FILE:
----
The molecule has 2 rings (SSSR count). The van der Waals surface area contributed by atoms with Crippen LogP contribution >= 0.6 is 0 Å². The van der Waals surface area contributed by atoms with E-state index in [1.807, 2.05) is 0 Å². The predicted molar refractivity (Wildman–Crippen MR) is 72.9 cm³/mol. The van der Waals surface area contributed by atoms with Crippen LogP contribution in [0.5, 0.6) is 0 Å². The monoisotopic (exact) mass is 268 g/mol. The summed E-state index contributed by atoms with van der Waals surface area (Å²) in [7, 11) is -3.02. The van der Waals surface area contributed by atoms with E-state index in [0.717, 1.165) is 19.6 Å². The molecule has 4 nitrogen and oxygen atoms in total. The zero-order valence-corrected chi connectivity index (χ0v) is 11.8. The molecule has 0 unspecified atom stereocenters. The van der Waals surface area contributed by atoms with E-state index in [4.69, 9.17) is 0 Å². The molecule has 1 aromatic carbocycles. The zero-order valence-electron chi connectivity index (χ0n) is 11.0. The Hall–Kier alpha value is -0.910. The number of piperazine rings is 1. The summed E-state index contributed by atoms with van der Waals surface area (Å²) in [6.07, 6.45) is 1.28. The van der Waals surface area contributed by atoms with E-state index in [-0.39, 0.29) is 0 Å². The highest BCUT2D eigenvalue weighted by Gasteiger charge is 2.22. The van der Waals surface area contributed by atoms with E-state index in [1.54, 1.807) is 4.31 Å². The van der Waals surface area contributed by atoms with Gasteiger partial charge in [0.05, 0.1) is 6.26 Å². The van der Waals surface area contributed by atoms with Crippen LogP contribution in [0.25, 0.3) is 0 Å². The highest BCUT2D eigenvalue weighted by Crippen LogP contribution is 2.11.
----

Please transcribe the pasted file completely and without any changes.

The molecule has 2 rings (SSSR count). The van der Waals surface area contributed by atoms with Crippen LogP contribution >= 0.6 is 0 Å². The van der Waals surface area contributed by atoms with E-state index in [1.807, 2.05) is 0 Å². The predicted molar refractivity (Wildman–Crippen MR) is 72.9 cm³/mol. The van der Waals surface area contributed by atoms with Crippen LogP contribution in [0.5, 0.6) is 0 Å². The monoisotopic (exact) mass is 268 g/mol. The summed E-state index contributed by atoms with van der Waals surface area (Å²) in [7, 11) is -3.02. The van der Waals surface area contributed by atoms with E-state index in [0.717, 1.165) is 19.6 Å². The molecule has 4 nitrogen and oxygen atoms in total. The zero-order valence-corrected chi connectivity index (χ0v) is 11.8. The molecule has 0 unspecified atom stereocenters. The van der Waals surface area contributed by atoms with E-state index in [4.69, 9.17) is 0 Å². The molecule has 1 aromatic carbocycles. The zero-order valence-electron chi connectivity index (χ0n) is 11.0. The Hall–Kier alpha value is -0.910. The number of piperazine rings is 1. The summed E-state index contributed by atoms with van der Waals surface area (Å²) in [6.07, 6.45) is 1.28. The van der Waals surface area contributed by atoms with E-state index in [-0.39, 0.29) is 0 Å². The highest BCUT2D eigenvalue weighted by Gasteiger charge is 2.22. The van der Waals surface area contributed by atoms with E-state index in [1.54, 1.807) is 4.31 Å². The van der Waals surface area contributed by atoms with Gasteiger partial charge in [0.05, 0.1) is 6.26 Å². The van der Waals surface area contributed by atoms with Crippen LogP contribution in [0.25, 0.3) is 0 Å². The highest BCUT2D eigenvalue weighted by Crippen LogP contribution is 2.11.